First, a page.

- Crime and justice
- Justice system spending
Data sources and methodology
All Canadian municipal, provincial and federal police services that were active on May 15th of the survey year.
The target population and observed population are the same.
For municipal and provincial police services, a questionnaire is used. The questionnaire is a paper-and-pencil respondent-completed instrument. Some questions ask for a single number (e.g. the number of male constables or the dollar amount spent on salaries), while closed response questions are presented in the form of check-boxes. The Royal Canadian Mounted Police (RCMP) submit data electronically.
The last major revision to the Main survey questionnaire was done in 1996. Changes were made to both the personnel and the expenditure section of the questionnaire. A separate category for "school crossing guards" was added and adjustments were made to civilian personnel back to 1986 to reflect this change. Expenses associated with the purchasing and leasing of vehicles were to be included only if they were part of the operational budget of the police service. The "benefits" category was expanded to include those paid by other government sources. The removal of expenses due to the capital purchases of vehicles, and the addition of expenses due to the inclusion of benefits paid by other government sources were examined in detail. It was estimated that these revisions accounted for an overall change of less than 1% to reported expenses.
In 2003, 'Emergency "911" Services' was added as another category by which police services can identify the budget in which those services were included.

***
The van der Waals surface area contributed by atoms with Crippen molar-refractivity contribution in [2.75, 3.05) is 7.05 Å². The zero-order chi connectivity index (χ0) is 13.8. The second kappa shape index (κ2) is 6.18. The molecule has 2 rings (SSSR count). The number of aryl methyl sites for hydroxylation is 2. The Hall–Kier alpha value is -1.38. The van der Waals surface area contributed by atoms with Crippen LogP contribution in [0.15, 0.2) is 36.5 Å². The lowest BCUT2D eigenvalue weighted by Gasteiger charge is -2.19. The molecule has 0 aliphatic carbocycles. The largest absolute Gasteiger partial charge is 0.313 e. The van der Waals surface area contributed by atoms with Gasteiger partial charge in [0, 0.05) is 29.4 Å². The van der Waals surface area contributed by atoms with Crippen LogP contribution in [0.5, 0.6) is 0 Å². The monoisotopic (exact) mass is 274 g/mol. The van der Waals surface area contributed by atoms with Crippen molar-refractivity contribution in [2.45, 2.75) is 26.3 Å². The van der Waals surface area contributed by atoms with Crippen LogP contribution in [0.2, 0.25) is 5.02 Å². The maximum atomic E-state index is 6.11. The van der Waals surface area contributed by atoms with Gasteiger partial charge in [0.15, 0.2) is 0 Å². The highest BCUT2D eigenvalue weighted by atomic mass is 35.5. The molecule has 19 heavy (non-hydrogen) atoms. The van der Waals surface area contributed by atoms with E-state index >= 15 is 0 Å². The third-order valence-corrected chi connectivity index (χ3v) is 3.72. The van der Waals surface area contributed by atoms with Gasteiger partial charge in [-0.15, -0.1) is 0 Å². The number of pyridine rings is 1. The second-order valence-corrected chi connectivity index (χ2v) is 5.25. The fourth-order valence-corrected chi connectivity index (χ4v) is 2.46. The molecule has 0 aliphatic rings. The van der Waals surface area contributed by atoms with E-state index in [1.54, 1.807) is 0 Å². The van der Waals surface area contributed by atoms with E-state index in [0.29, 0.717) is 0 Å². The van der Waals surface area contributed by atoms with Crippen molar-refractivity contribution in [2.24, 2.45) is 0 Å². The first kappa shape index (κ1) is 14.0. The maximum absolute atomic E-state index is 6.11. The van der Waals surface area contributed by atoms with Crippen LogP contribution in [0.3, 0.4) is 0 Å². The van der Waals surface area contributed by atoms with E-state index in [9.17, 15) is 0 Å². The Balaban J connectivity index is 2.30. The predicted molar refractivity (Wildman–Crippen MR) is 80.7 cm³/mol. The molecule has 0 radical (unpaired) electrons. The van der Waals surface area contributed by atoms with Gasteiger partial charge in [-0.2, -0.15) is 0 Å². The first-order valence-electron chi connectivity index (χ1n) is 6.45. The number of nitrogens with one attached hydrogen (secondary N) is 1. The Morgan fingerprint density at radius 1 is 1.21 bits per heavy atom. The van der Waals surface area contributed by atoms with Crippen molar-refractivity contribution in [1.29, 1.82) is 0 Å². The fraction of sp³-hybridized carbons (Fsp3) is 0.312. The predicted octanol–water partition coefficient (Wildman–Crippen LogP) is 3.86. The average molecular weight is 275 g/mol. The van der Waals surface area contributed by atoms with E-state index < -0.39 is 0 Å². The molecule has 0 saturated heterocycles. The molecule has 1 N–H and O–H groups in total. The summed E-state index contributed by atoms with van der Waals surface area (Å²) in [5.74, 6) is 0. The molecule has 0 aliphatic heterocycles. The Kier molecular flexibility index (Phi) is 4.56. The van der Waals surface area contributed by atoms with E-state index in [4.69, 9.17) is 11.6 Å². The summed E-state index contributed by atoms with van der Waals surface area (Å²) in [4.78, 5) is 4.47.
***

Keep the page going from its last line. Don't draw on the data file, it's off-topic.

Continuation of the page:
In 2012, the Police Administration Survey Program included the Supplemental survey for the first time. The questionnaire was designed and tested in collaboration with the policing community to address the need for more comprehensive data on the policing workforce. Statistics Canada's Questionnaire Design Resource Centre (QDRC) assisted with the design and testing of the questionnaire, which included focus group and pilot testing.
In 2014, the non-official languages section of the Supplemental questionnaire was modified. Table F "Number of Police Officers as of May 15th speaking Non-Official Languages" was added in order to obtain an overall total of officers who speak any non-official languages. The portion of Table E that asked for information regarding non-official languages spoken became a new table, Table G "Number of Police Officers as of May 15th by Non-Official Languages Spoken." The totals for this table are not expected to match the totals for Table F which allows respondents to select multiple languages per officer.